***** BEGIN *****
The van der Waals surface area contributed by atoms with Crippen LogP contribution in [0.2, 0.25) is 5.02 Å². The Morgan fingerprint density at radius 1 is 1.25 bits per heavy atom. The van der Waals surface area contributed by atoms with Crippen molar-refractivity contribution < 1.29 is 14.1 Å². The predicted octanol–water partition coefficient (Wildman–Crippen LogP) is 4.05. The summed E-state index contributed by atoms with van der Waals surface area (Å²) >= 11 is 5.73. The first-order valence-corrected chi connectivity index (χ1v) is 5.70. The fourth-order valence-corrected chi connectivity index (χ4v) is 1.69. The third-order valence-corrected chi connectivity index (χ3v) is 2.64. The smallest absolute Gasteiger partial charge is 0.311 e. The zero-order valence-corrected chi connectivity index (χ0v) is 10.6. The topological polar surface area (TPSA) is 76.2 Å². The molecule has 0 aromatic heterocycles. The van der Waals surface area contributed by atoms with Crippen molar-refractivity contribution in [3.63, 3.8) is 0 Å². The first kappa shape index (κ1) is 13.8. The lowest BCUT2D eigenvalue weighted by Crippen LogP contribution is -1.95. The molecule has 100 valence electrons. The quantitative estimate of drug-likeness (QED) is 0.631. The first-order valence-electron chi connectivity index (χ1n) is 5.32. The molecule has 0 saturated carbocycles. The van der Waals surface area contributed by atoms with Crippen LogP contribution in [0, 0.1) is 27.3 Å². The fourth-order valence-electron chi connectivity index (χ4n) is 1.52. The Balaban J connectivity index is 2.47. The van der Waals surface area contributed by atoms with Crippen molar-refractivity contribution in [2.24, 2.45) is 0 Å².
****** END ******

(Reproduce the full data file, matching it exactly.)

The van der Waals surface area contributed by atoms with Crippen LogP contribution in [0.2, 0.25) is 5.02 Å². The Morgan fingerprint density at radius 1 is 1.25 bits per heavy atom. The van der Waals surface area contributed by atoms with Crippen molar-refractivity contribution < 1.29 is 14.1 Å². The predicted octanol–water partition coefficient (Wildman–Crippen LogP) is 4.05. The summed E-state index contributed by atoms with van der Waals surface area (Å²) >= 11 is 5.73. The first-order valence-corrected chi connectivity index (χ1v) is 5.70. The fourth-order valence-corrected chi connectivity index (χ4v) is 1.69. The third-order valence-corrected chi connectivity index (χ3v) is 2.64. The smallest absolute Gasteiger partial charge is 0.311 e. The zero-order valence-corrected chi connectivity index (χ0v) is 10.6. The topological polar surface area (TPSA) is 76.2 Å². The molecule has 0 aromatic heterocycles. The van der Waals surface area contributed by atoms with Crippen molar-refractivity contribution in [3.63, 3.8) is 0 Å². The first kappa shape index (κ1) is 13.8. The lowest BCUT2D eigenvalue weighted by Crippen LogP contribution is -1.95. The molecule has 100 valence electrons. The quantitative estimate of drug-likeness (QED) is 0.631. The first-order valence-electron chi connectivity index (χ1n) is 5.32. The molecule has 0 saturated carbocycles. The van der Waals surface area contributed by atoms with Crippen LogP contribution in [0, 0.1) is 27.3 Å². The fourth-order valence-electron chi connectivity index (χ4n) is 1.52. The Balaban J connectivity index is 2.47. The van der Waals surface area contributed by atoms with Crippen molar-refractivity contribution in [2.24, 2.45) is 0 Å².